Title: The Cartographer
Genre: Alternative / Metal / Cello / Cinematic / Instrumental / Film Music / Post Rock
Release Date: 6th May 2022
Label: By Norse Music
‘The Cartographer’ has been waiting for its public airing since 2020. The piece was commissioned by the renowned RoadBurn Festival in The Netherlands to be played in April that year, but alas due to the onset of the plague and its welcomed or irritating inconvenience (delete as appropriate) the performance had to be set back. Looking on the bright side, two years have been put to good use to rehearse and hone the piece so that it was 100% perfect when played on the 23rd April at the 013 Venue in Tilburg. It also GAVE JO QUAIL the opportunity to record the piece at Groenland Studios in The Netherlands replete with all of the musicians involved and which will be released on May 6th.What this piece explores is the nexus or liminal space where classical instrumentation and heavy music meet. In the words of JO QUAIL herself: “Heaviness is an emotional concept that goes far beyond the limits of volume, speed and instrumentation”. To me heaviness is also space, timing, phrasing, tone and many other things that go beyond the realm of words. You have that in abundance here.
‘The Cartographer’ is composed of prose of five phrases, each phrase containing an intention for the different movements. Each of these musical phrases is pared through the artist’s pitch system and created the musical motif on which the whole work is based. ‘Movement One’ starts with a bombastic drum, rubbery drone and stringed slivers that set the tone before a piece of poetry is recited. The Blackness is slow moving and low hanging like smoke or mist. Tension hangs in the air whilst the sparse soundscape is akin to a desolate land devoid of trees / life. To me this is like looking into the centre of a dead soul. Jo’s cello, sparse and in keeping with her compositional rules, flits in and out like lightning illuminating barren ground. There’s also a hypnotic feel of being stuck in a stoney rut as bell sounds mesmerise the ears, it’s as if I can hear my neurons firing! Track two starts with a cacophony of Trombones, sophisticated Carnyxes suffused with the bass end of the piano and wiry violin gyrating and weaving its thin sound in and between the brass. Bombast percussion, dissonant sounds, piano trinkets and violin trill. Mesmerising but ominous. Vocalisations of a medusa-like creature echo from the deep, deep shadows. What is it? Yes, the brass is very ‘War Of The Worlds’!
‘Movement Three’ is the longest piece on the album and has voices opining from some shimmering deep place. It feels dissonant in the way you can like someone intensely and hate them with the same vigour? You know how something can taste horridly nice or a picture can be disgustingly beautiful? This is dark and light and heavy and nice and ominous and chilling. It’s like a cross between a Gormenghast score and ‘The Maldoror Chants’ by SCHAMMASCH. “Bloody awesome!” is all I can say to sum this piece up! The ominous and creepy male vocal delivered by Jake Harding is like a saw cutting through blackened butter! You have to wait nine minutes for this bit though but it is well worth it! I love the “bright” pump of the trombones at the end as if in a salute of perverted triumph!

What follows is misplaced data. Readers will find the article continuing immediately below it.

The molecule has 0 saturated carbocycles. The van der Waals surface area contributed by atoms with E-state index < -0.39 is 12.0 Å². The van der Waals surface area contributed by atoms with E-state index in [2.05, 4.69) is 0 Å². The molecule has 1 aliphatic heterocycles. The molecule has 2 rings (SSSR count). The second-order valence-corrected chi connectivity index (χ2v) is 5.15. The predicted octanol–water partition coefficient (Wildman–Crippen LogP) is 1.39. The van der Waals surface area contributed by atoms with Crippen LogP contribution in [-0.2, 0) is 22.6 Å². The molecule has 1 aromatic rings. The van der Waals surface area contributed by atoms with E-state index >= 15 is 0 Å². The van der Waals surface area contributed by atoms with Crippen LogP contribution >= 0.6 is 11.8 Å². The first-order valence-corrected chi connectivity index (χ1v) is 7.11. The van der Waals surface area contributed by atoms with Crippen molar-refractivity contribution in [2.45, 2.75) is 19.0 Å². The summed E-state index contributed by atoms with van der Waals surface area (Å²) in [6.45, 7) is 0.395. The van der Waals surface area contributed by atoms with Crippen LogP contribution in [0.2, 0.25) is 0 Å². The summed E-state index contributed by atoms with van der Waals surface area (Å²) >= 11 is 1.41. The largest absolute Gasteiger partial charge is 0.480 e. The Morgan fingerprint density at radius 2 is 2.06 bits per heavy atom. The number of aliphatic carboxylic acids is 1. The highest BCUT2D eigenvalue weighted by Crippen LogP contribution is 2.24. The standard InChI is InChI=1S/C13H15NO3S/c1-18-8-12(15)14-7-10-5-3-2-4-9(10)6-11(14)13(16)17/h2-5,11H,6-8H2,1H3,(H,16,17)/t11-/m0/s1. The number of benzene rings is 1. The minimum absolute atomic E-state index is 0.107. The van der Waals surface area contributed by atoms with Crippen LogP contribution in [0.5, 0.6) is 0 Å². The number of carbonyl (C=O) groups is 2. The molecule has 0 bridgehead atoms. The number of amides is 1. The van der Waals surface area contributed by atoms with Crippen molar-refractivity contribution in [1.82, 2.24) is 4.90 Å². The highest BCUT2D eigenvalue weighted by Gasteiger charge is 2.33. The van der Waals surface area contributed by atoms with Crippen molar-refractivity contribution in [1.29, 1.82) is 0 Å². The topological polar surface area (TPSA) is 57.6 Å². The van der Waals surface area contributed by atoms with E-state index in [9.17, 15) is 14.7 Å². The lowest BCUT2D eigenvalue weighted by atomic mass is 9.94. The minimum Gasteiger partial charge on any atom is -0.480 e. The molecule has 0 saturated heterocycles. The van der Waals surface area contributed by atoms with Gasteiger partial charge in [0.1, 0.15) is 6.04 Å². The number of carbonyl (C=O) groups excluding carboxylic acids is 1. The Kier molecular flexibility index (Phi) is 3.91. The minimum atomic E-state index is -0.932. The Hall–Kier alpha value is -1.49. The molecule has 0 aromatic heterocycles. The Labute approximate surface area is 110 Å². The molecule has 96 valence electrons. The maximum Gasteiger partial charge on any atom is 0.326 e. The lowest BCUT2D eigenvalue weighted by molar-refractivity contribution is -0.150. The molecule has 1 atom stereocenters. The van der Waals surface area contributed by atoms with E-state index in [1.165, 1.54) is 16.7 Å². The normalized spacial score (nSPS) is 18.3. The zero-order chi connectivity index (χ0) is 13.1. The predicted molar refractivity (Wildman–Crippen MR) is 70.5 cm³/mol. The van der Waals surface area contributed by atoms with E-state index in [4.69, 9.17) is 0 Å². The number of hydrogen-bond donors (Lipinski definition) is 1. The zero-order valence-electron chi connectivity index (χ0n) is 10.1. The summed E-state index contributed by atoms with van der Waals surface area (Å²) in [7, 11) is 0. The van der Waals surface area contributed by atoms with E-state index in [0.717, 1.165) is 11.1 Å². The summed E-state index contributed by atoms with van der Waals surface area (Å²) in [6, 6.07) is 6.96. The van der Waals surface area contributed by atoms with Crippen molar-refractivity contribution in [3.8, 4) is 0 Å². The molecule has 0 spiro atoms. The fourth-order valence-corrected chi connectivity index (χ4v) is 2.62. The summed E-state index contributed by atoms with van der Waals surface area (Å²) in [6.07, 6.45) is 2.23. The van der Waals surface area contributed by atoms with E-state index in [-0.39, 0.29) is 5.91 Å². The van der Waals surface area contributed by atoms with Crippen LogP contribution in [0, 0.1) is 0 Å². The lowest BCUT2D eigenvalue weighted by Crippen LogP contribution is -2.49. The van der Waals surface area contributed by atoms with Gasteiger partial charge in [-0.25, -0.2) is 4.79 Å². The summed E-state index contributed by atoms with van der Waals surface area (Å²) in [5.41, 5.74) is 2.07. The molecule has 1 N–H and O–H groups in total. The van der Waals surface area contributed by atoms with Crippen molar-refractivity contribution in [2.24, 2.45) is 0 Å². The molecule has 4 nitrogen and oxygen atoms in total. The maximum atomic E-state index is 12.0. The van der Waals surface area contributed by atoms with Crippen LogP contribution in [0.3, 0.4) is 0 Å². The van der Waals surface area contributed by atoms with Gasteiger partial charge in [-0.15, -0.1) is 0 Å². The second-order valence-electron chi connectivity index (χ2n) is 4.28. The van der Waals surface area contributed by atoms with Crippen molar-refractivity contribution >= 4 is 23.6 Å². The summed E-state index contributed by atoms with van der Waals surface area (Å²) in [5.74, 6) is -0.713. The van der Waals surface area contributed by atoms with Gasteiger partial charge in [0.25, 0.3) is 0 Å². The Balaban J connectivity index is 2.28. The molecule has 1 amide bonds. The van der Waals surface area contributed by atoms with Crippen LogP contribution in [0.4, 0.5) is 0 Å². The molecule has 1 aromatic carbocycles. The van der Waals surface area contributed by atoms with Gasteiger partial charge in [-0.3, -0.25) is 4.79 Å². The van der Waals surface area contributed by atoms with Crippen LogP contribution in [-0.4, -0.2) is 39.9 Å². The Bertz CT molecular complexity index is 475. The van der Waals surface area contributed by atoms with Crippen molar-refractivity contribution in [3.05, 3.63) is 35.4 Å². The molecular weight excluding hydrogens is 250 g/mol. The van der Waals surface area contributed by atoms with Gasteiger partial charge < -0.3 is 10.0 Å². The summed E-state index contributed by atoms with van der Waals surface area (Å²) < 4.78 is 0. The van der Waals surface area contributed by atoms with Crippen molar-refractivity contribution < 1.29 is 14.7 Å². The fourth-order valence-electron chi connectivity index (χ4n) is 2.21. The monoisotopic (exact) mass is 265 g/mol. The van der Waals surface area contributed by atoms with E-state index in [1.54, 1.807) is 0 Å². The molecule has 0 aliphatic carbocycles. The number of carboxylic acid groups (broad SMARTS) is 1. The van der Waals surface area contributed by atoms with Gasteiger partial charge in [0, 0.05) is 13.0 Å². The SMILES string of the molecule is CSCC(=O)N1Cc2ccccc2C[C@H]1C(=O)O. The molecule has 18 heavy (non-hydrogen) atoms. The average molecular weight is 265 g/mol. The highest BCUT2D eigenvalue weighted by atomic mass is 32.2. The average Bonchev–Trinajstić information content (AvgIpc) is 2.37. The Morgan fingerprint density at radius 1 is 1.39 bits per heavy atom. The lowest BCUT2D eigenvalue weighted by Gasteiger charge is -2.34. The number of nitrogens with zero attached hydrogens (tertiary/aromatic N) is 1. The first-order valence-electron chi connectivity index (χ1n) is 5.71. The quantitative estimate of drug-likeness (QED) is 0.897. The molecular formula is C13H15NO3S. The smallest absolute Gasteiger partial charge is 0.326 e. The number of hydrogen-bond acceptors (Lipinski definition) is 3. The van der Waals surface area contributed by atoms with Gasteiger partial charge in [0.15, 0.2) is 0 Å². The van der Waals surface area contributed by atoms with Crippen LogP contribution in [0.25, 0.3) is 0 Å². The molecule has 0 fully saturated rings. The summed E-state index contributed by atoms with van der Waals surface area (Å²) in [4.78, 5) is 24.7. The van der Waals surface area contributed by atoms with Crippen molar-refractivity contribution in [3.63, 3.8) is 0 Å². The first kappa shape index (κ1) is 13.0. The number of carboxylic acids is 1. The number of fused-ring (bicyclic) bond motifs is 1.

‘Movement Four’ has percussion that hits like distant thunder. A drone flickers like lightning. The cello flits in accompanied by brass. Legions of Elven creatures’ tip toe dance into a flame lit circle, eyes bright in the orange light. This feels quite mischievous. ‘Movement Five’ on the other hand, is a track that starts with glottal vocals, a cacophony of strings that compete with soaring, wailing voices and then the two gel together into a smoothly linear flow. This is a song of numerous Gorgons shimmering beguilingly from the deep shadows, the violin pleading. The track concludes with deep resonance. Which is in keeping with the piece as a whole. It’s resonant.
Yes, resonant and compelling. Otherworldly and alien, this is a well thought out piece of music that defies genre and that takes you on an intense journey into space you’ve probably been before but not seen from this perspective. There are cellists out there who are in JO QUAIL’s league but what makes JO QUAIL stand out is the capacity to coax out of an instrument, along with the intelligent use of effects and loops, sounds that would not otherwise have ears to hear. If Dante Alghieri was alive today, I’m sure he’d seek JO QUAIL out as the go to composer for his movie version of his ‘Inferno’ ‘The Cartographer’ is also one of those pieces that has to have a special moment to be appreciated. You wouldn’t crack open a special bottle of wine if the time / date / quality of company etc was not right. Neither should you with this. In summary, this is just spiffing! I’ll repeat that! It’s spiffing! It’s shameful that I was not there to witness the first public airing in the flesh…
01. Movement 1 (12:07)
02. Movement 2 (8:58)
03. Movement 3 (14:58)
04. Movement 4 (7:15)
05. Movement 5 (4:18)
Jo Quail - Electric Cello
Danielle Van Berkom - Electric Violin
Floris Verbeij - Piano
Jake Harding - Vocal
Nils Jenster and Vito Guerrieri - Orchestral Percussion
The New Trombone Collective (Remko De Jager, Koen Kaptijn, Alexander Verbeek, Pierre Volders, Sebastiaan Kemner, Lode Smeets, Mark Boonstra and Brandt Atemma)
Spoken word written by Jo Quail and narrated by Alice Krige
Conducted by Jos Pijnappel